The public is ill-served by allowing a citrus grower to start a new water utility for its 4,000 acres of rural land in Pasco and Hernando counties. The Florida Public Service Commission should reject this speculative business venture that has drawn widespread criticism from nearby residents, local governments and state planners.
The PSC's own staff this week came to that same logical conclusion after collecting testimony at July hearing. The state Department of Community Affairs and Pasco and Hernando county governments previously objected to the plan to allow a privately held central water and sewer company in an agricultural area that has no immediate plans to develop.
The company, Skyland Utilities, a subsidiary of Evans Properties, has not specified how the water and sewer capacity would be used. It has suggested its land in northeast Pasco and southwest Hernando could be targeted for agri-business by growing bio-fuel sources, but such a venture would be dependent upon market demands and government subsidies. Other alternatives include developing the land residentially even though zoning laws in both counties mandate low density (as little as one home for every 10 acres) that would not require central water and sewer. The residential concept contradicts the land-use plans in both Hernando and Pasco and raises legitimate concerns a functioning utility would be a precursor to sprawl in an area ill-fitted to handle large-scale development.
Most disconcerting, the lack of specificity also brings suspicion the real intent is to market the water to governments outside the region. Since the company declined to rule out that option, regulators should presume it to be a realistic alternative. That is an uncomfortable proposition considering the area's history of environmental damage from overpumped well fields.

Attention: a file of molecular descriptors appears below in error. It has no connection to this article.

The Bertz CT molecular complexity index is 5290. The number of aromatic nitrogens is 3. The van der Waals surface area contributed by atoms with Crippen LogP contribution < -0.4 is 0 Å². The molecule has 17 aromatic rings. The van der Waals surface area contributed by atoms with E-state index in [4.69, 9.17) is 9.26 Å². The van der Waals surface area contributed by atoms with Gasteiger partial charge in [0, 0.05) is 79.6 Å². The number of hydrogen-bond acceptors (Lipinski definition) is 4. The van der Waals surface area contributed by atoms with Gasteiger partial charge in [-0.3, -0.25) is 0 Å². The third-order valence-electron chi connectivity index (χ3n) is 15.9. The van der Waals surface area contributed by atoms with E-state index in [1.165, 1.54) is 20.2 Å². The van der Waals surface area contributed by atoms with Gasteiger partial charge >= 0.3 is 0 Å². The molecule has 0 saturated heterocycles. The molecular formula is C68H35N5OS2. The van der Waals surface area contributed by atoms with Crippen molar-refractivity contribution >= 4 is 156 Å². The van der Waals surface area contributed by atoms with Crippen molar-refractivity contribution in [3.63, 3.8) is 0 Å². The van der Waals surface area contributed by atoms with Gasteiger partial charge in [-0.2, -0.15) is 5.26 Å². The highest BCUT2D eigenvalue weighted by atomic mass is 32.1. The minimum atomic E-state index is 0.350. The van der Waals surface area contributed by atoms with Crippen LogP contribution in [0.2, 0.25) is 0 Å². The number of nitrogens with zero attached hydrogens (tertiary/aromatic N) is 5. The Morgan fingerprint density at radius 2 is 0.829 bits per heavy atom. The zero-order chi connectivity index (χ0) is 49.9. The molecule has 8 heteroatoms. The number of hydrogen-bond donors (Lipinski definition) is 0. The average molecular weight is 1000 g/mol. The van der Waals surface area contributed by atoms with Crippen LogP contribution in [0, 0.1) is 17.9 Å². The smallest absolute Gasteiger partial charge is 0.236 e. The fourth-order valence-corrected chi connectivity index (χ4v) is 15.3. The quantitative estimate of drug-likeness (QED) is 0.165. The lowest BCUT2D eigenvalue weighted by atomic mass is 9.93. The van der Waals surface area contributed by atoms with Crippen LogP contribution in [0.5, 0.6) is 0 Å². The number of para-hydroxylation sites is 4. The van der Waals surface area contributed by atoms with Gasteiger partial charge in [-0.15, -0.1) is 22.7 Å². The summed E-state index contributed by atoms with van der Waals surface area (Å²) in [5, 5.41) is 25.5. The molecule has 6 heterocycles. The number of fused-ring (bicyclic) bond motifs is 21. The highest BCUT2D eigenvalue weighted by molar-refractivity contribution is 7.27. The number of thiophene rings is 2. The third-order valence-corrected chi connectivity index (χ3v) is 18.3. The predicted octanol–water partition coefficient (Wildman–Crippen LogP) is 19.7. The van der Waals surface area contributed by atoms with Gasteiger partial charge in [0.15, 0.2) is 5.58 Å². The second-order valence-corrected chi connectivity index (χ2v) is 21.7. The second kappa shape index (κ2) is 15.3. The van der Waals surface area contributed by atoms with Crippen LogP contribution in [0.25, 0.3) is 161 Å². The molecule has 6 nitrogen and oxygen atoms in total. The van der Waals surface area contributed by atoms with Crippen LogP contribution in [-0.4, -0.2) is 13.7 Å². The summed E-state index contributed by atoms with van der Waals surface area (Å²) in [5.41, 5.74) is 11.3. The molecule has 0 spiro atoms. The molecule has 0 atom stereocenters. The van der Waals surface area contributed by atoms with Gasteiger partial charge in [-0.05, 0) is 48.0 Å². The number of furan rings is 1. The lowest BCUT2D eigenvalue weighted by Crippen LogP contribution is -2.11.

The company's tactics haven't instilled public confidence either. It asked for a PSC franchise instead of dealing with the individual counties even though only one 437-acre parcel straddles the line dividing Pasco and Hernando. It also offered the dubious spin that the private utility is necessary to aid people with tainted private wells in Hernando.
The application also comes as Pasco continues its several-year quest to acquire private utilities through the Florida Governmental Utility Authority. Private utilities have a dismal track record in Pasco County and the state should be leery of authorizing new franchises after years of listening to customer complaints about poor service and inferior water quality.
There is simply no need for a new water and sewer utility in rural Pasco and Hernando counties. Even if there was a legitimate customer base to serve, Pasco's nearby facilities would be adequate to handle the demand.
This application is nothing more than a case of a private company looking for Tallahassee's blessing of a venture it knows it can't get approved locally. Where is the public interest in that?